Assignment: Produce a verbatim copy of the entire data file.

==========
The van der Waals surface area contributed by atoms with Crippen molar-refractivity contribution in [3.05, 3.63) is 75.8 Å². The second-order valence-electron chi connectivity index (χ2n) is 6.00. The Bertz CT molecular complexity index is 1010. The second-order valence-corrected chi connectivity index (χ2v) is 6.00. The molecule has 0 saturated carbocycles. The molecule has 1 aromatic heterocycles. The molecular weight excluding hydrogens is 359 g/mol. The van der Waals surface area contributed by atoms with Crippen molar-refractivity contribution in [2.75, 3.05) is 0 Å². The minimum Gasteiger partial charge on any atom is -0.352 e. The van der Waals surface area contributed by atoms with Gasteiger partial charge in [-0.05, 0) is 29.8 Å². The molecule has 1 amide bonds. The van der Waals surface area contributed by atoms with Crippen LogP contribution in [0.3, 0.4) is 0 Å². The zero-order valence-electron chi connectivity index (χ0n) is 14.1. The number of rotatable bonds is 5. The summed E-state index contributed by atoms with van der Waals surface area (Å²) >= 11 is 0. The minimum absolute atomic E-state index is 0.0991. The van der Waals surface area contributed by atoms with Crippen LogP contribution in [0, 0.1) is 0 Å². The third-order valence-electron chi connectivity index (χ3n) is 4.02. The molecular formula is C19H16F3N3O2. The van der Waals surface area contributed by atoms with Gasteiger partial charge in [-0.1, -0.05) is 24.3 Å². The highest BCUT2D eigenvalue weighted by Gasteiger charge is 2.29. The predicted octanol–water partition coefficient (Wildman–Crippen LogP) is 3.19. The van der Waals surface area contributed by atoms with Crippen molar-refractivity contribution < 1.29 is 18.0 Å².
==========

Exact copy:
The van der Waals surface area contributed by atoms with Crippen molar-refractivity contribution in [3.05, 3.63) is 75.8 Å². The second-order valence-electron chi connectivity index (χ2n) is 6.00. The Bertz CT molecular complexity index is 1010. The second-order valence-corrected chi connectivity index (χ2v) is 6.00. The molecule has 0 saturated carbocycles. The molecule has 1 aromatic heterocycles. The molecular weight excluding hydrogens is 359 g/mol. The van der Waals surface area contributed by atoms with Crippen molar-refractivity contribution in [2.75, 3.05) is 0 Å². The minimum Gasteiger partial charge on any atom is -0.352 e. The van der Waals surface area contributed by atoms with Gasteiger partial charge in [-0.05, 0) is 29.8 Å². The molecule has 1 amide bonds. The van der Waals surface area contributed by atoms with Crippen LogP contribution in [0.3, 0.4) is 0 Å². The zero-order valence-electron chi connectivity index (χ0n) is 14.1. The number of rotatable bonds is 5. The summed E-state index contributed by atoms with van der Waals surface area (Å²) >= 11 is 0. The minimum absolute atomic E-state index is 0.0991. The van der Waals surface area contributed by atoms with Crippen LogP contribution in [0, 0.1) is 0 Å². The third-order valence-electron chi connectivity index (χ3n) is 4.02. The molecular formula is C19H16F3N3O2. The van der Waals surface area contributed by atoms with Gasteiger partial charge in [-0.1, -0.05) is 24.3 Å². The highest BCUT2D eigenvalue weighted by Gasteiger charge is 2.29. The predicted octanol–water partition coefficient (Wildman–Crippen LogP) is 3.19. The van der Waals surface area contributed by atoms with Crippen molar-refractivity contribution < 1.29 is 18.0 Å².